RNA filed suit after the City denied the permit that RNA needed to replace some of its fixed-image billboards with digital screens. RNA claimed that Austin’s off-premise digitization prohibition is content-based because officials must analyze a sign’s content (whether it concerns on-site activities) in order to determine whether the prohibition applies. The Fifth Circuit agreed. It held that the regulation violates the First Amendment because whether or not a sign’s message concerns on-site activities is a content-based inquiry into the sign’s “function or purpose.” The court then determined that the regulation fails strict scrutiny because the City’s concerns that digital signs are aesthetically displeasing and pose safety risks are not specific to off-premise signs. The Fifth Circuit implicitly endorsed a strict interpretation of Reed: that a signage regulation is content-based when officials “need to read” a sign to determine how the regulation applies. See Reagan National Advertising v. City of Austin, 972 F.3d 696 (5th Cir. 2020).
The Fifth Circuit avoided the question of whether or not Reed applies with equal force to commercial speech regulations because Austin’s off-premise digitization restriction applies regardless of whether digital content is commercial (e.g., business promotions) or non-commercial (e.g., religious or political messages). Courts have traditionally subjected commercial speech restrictions to a less scrutinizing First Amendment test. See Central Hudson Gas & Electric Corporation v. Public Service Commission of New York, 447 U.S. 557, 566 (1980).
Oral Arguments before the US Supreme Court
The US Supreme Court agreed to consider the Fifth Circuit’s decision earlier this year and grilled the parties’ representatives in person at oral argument on November 10.
Attorneys for the City argued that Austin’s off-premise distinction “turns on the relationship of a sign to its location, not the content of its message.” Justice Thomas appeared to disagree. He pointed out that, for instance, the ordinance would allow McDonald’s to digitize a sign advertising its own hamburgers but not a sign promoting barbeque offerings at a restaurant nearby. That sort of analysis, according to Thomas, is content-based and subject to strict scrutiny under Reed. Justices Gorsuch, Kavanaugh, and Barrett seemed to generally agree, each suggesting that ordinances focused on the size, placement, or brightness of signs would be less content-driven.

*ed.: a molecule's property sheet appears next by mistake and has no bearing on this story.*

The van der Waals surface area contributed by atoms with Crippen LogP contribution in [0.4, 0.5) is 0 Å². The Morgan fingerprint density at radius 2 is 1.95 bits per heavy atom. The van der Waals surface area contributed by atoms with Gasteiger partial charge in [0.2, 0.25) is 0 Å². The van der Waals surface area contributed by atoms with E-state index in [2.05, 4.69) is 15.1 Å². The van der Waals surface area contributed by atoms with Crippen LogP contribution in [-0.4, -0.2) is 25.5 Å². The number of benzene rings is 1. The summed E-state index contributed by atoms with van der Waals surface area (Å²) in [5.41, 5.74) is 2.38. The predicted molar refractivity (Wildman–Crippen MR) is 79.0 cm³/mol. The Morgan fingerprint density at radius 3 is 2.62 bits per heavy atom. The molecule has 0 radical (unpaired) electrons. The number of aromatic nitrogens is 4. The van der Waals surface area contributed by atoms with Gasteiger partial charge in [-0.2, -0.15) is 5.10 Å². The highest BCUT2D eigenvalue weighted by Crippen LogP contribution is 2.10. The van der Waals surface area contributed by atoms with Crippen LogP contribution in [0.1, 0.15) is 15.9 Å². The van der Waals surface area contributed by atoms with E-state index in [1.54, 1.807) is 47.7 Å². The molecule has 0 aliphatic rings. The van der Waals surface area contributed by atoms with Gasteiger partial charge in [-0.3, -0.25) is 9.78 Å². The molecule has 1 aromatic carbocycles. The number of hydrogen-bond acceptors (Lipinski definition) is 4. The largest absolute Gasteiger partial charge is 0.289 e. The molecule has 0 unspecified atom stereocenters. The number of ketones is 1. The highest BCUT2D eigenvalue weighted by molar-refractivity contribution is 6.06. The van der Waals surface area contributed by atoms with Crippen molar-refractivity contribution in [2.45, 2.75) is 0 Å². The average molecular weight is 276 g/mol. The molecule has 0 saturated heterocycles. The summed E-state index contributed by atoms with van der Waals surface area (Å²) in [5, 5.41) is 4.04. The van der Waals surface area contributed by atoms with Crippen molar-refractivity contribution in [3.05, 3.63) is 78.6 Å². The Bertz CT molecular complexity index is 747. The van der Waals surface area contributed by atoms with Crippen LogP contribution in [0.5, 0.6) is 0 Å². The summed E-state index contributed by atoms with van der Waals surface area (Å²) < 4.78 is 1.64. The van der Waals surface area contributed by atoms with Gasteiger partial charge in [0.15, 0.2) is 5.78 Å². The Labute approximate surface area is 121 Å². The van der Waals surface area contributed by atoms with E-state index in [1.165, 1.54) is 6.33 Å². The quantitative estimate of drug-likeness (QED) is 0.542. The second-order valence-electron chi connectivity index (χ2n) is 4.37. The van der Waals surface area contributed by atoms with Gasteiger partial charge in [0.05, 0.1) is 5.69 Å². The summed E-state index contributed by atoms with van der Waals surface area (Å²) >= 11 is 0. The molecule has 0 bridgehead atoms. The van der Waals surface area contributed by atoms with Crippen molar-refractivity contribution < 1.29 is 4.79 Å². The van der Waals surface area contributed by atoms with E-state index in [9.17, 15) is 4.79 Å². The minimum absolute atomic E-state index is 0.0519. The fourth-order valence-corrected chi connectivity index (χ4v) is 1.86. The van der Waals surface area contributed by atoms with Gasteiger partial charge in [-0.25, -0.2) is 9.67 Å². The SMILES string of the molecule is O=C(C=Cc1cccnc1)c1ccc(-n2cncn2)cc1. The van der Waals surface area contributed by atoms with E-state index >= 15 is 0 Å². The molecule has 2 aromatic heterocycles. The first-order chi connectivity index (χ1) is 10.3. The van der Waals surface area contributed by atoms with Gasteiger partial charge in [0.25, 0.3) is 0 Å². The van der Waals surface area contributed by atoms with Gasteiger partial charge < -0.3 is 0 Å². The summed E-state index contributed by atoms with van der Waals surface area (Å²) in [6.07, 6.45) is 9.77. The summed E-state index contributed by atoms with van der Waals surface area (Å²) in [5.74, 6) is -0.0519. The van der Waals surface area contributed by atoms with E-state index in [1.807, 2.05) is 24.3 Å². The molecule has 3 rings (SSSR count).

Justices Roberts, Sotomayor, Alito, and Beyer expressed concern that the Court might subject a vast array of American laws to invalidation if it drifts towards a “need to read” standard for First Amendment scrutiny in this case. Justice Breyer warned that any laws compelling the disclosure of specific information could be at risk, such as regulations that require companies to publish pollution or nutritional statistics. Chief Justice Roberts specifically warned that ruling in favor of RNA could invalidate portions of the federal Highway Beautification Act. Justices Alito and Sotomayor implied that Austin’s regulation is the sort of on- vs. off-premise distinction that they characterized as content-neutral in their Reed concurrence.
If the oral arguments are any indication, the Court is even more divided over this case than it was in Reed. If the Court strikes down Austin’s ordinance, it will expose thousands of similarly crafted municipal regulations to First Amendment challenges under the strict scrutiny standard and thus could require municipalities to once again review signage regulations that expressly or implicitly vary by topic (such as rules tailored to specific events, political campaign seasons, or holidays). Sign regulations could be at risk even if they (1) predominantly affect commercial advertisements, (2) preserve aesthetic consistency, or (3) promote traffic safety.
A decision in the case is expected by spring of 2022.
For questions about the evolving First Amendment standards for sign ordinances, contact any Elrod Friedman attorney.